J.J. Abrams enters The Twilight Zone

Discussion in 'Science Fiction & Fantasy' started by HaplessCrewman, Jun 7, 2013.

  1. Nerys Myk

    Nerys Myk The Real Me Premium Member

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    How is reprogramming the simulation not "vandalizing" the computer, hacking the computer, cheating or exactly what NuKirk did? What do you think Kirk did to the computer to win? He rewrote the test to give himself an advantage!
     
  2. Mr. Laser Beam

    Mr. Laser Beam Fleet Admiral Admiral

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    Both versions of Kirk did rewrite the simulation, yes. nuKirk programmed the computer to cause all of the Klingons' shields to drop - so yes, in that case, he gave himself the advantage.

    We actually have no canon idea what Kirk Prime did to the simulation. He could have programmed something completely different. All *he* said was that he made it possible to rescue the ship. He didn't say exactly how he did it, or what specific changes he made to the simulator.
     
  3. Nerys Myk

    Nerys Myk The Real Me Premium Member

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    Any change to the program is cheating.
     
  4. Konata Izumi

    Konata Izumi Commander Red Shirt

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    Obviously the hypothesis here is that he fixed the program to include some real-life solution he had in mind. Instead of blowing up ships with the power of an apple.

    Whether that is what actually happened is a different matter.
     
  5. Nerys Myk

    Nerys Myk The Real Me Premium Member

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    "Fixed" Was it broken? Is that he got access? Said he was from the tech department and was here to fix the computer?
     
  6. Nerys Myk

    Nerys Myk The Real Me Premium Member

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    So, no interest in explaining or defending your characterization of Uhura as a bar babe who uses sex to get what she wants?

    Did they? Kirk was shown to be aimless and without direction. The loner rebel with a chip on his shoulder. Some one who got in a few scrapes with the law. An archetype seen in many films.

    A characterization that barely lasted half a season.

    Which means he pissed of the wrong person, not that he's a "loser". Oh and he had company.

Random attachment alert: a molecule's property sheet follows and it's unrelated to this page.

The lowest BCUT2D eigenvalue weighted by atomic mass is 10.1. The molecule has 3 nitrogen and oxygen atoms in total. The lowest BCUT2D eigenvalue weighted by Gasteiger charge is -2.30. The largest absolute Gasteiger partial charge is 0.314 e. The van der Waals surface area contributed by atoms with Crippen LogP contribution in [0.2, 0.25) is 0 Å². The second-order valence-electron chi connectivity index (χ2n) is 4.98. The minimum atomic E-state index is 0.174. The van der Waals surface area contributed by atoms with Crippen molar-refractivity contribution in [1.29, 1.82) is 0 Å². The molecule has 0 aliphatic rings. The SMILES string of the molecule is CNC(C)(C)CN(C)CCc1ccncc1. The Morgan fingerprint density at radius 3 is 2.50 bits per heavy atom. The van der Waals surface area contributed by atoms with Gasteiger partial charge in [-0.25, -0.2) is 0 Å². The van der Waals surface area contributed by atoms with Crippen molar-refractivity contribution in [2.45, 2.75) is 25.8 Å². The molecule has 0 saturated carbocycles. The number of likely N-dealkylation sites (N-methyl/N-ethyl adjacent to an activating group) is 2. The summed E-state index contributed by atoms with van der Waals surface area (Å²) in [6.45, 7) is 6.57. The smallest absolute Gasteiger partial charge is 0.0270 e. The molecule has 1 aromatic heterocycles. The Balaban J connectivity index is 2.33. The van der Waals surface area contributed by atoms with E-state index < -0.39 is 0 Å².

Hostile if you fail to follow procedure. His solution isn't all that different than Kirk's solution to the Mitchell or Khan problems.

    Spock losing control and trying to kill Kirk is a classic Trek moment. Having Spock do so in ST09 is an homage to episodes like This Side of Paradise and Amok Time. Was Spock "psycho" in those episodes?

    Why not? Planets destroyed. Relatives killed. Crisis averted. ST09 actually spent sometime showing Spock, Sarek and Uhura responding to the loss of Vulcan and Amanda. Operation: Annihilate!, not so much. Was Kirk's family ever mentioned again? Worst Uncle Ever.

    Bent out of shape? Is that how you characterize me calmly countering your argument with examples that support my opinion?
     
  7. mos6507

    mos6507 Fleet Captain Fleet Captain

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    Yes, he was. In JJ Trek he was just out of character, especially with "Khaaaaan!!!!".

    You'll also notice that, Pon Farr or no, Spock gathers himself rather valiantly after having thought he killed his friend, which is more than you can say for JJ Spock's ability to keep it under control despite hurting inside.
     
  8. Nerys Myk

    Nerys Myk The Real Me Premium Member

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    So, Spock does things he's done in previous episodes and its out of character?

    Spock's younger here than any other adult version outside of the Cage, where he infamously yells "The women!". Spock in either Universe isn't quite the person we see in TOS. That gives the character some leeway in both the Cage and the films.
     
  9. stj

    stj Rear Admiral Rear Admiral

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    The thing about Spock screaming "Khaaaaaaaaaaaan!" is not that it's out of character. The problem is that it's just a pointless variation on another movie, The Wrath of Khan, instead of being an incident integral to its own movie. I've seen The Wrath of Khan and quasi-reruns of its high points were boring.

    If nostalgia was so important you liked The Wrath of Khan inserts, why isn't there any nostalgia for the old versions of the characters? I tried to take the new versions as the movie presented them, but the film itself kept bringing up the past. It's the equivalent of repeatedly reminding a new girl friend about her old boy friend.
     
  10. Nerys Myk

    Nerys Myk The Real Me Premium Member

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    I love the old versions. I find the new ones to be familiar yet fresh. As for nods to the old show. I like that too.
     
  11. BillJ

    BillJ Fleet Admiral Admiral

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    What's the point of doing Star Trek if you aren't going to use the elements available? Might as well do Generic Action Space Flick #8472.
     
  12. RJDiogenes

    RJDiogenes Idealistic Cynic and Canon Champion Premium Member

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    Exactly. I've always assumed that original Kirk did something clever and commendable, not just stuck in a cheat code. :rommie:
     
  13. stj

    stj Rear Admiral Rear Admiral